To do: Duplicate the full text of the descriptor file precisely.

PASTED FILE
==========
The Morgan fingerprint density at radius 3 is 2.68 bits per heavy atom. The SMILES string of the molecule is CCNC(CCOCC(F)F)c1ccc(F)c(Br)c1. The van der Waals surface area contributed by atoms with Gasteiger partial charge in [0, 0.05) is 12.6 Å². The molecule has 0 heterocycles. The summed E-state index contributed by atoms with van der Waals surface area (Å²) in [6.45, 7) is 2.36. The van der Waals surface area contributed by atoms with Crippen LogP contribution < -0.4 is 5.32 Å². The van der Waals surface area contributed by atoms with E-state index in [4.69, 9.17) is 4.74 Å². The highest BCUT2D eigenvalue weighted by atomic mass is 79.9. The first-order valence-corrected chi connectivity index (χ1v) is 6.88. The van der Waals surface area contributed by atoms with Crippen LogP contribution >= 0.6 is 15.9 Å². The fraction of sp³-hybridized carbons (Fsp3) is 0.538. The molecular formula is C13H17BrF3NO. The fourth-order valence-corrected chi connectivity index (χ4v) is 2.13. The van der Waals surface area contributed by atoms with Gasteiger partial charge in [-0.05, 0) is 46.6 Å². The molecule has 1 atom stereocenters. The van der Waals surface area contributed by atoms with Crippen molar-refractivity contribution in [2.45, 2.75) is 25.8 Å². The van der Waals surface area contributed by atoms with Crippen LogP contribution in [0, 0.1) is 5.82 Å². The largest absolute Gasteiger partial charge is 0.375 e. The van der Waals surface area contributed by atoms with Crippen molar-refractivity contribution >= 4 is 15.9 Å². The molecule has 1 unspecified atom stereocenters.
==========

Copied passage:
The Morgan fingerprint density at radius 3 is 2.68 bits per heavy atom. The SMILES string of the molecule is CCNC(CCOCC(F)F)c1ccc(F)c(Br)c1. The van der Waals surface area contributed by atoms with Gasteiger partial charge in [0, 0.05) is 12.6 Å². The molecule has 0 heterocycles. The summed E-state index contributed by atoms with van der Waals surface area (Å²) in [6.45, 7) is 2.36. The van der Waals surface area contributed by atoms with Crippen LogP contribution < -0.4 is 5.32 Å². The van der Waals surface area contributed by atoms with E-state index in [4.69, 9.17) is 4.74 Å². The highest BCUT2D eigenvalue weighted by atomic mass is 79.9. The first-order valence-corrected chi connectivity index (χ1v) is 6.88. The van der Waals surface area contributed by atoms with Crippen LogP contribution >= 0.6 is 15.9 Å². The fraction of sp³-hybridized carbons (Fsp3) is 0.538. The molecular formula is C13H17BrF3NO. The fourth-order valence-corrected chi connectivity index (χ4v) is 2.13. The van der Waals surface area contributed by atoms with Gasteiger partial charge in [-0.05, 0) is 46.6 Å². The molecule has 1 atom stereocenters. The van der Waals surface area contributed by atoms with Crippen molar-refractivity contribution in [2.45, 2.75) is 25.8 Å². The van der Waals surface area contributed by atoms with Crippen LogP contribution in [0, 0.1) is 5.82 Å². The largest absolute Gasteiger partial charge is 0.375 e. The van der Waals surface area contributed by atoms with Crippen molar-refractivity contribution >= 4 is 15.9 Å². The molecule has 1 unspecified atom stereocenters.